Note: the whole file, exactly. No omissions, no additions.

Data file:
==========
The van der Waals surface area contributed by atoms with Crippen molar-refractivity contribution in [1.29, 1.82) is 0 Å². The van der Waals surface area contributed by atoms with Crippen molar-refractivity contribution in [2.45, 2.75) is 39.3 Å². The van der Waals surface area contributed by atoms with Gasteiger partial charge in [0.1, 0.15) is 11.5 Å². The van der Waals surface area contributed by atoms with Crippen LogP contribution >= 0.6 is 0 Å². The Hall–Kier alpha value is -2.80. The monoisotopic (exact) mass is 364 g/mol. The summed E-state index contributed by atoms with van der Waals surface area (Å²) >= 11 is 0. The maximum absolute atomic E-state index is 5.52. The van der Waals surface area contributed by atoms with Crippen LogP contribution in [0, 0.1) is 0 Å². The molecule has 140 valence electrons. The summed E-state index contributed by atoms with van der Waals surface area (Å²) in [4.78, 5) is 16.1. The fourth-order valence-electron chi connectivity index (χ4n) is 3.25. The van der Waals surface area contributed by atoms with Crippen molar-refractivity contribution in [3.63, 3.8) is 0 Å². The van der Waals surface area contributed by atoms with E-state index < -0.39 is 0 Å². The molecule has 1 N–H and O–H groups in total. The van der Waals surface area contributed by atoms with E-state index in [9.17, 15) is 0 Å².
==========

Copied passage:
The van der Waals surface area contributed by atoms with Crippen molar-refractivity contribution in [1.29, 1.82) is 0 Å². The van der Waals surface area contributed by atoms with Crippen molar-refractivity contribution in [2.45, 2.75) is 39.3 Å². The van der Waals surface area contributed by atoms with Gasteiger partial charge in [0.1, 0.15) is 11.5 Å². The van der Waals surface area contributed by atoms with Crippen LogP contribution >= 0.6 is 0 Å². The Hall–Kier alpha value is -2.80. The monoisotopic (exact) mass is 364 g/mol. The summed E-state index contributed by atoms with van der Waals surface area (Å²) >= 11 is 0. The maximum absolute atomic E-state index is 5.52. The van der Waals surface area contributed by atoms with Crippen LogP contribution in [0, 0.1) is 0 Å². The molecule has 140 valence electrons. The summed E-state index contributed by atoms with van der Waals surface area (Å²) in [4.78, 5) is 16.1. The fourth-order valence-electron chi connectivity index (χ4n) is 3.25. The van der Waals surface area contributed by atoms with Crippen molar-refractivity contribution in [3.63, 3.8) is 0 Å². The van der Waals surface area contributed by atoms with E-state index < -0.39 is 0 Å². The molecule has 1 N–H and O–H groups in total. The van der Waals surface area contributed by atoms with E-state index in [9.17, 15) is 0 Å².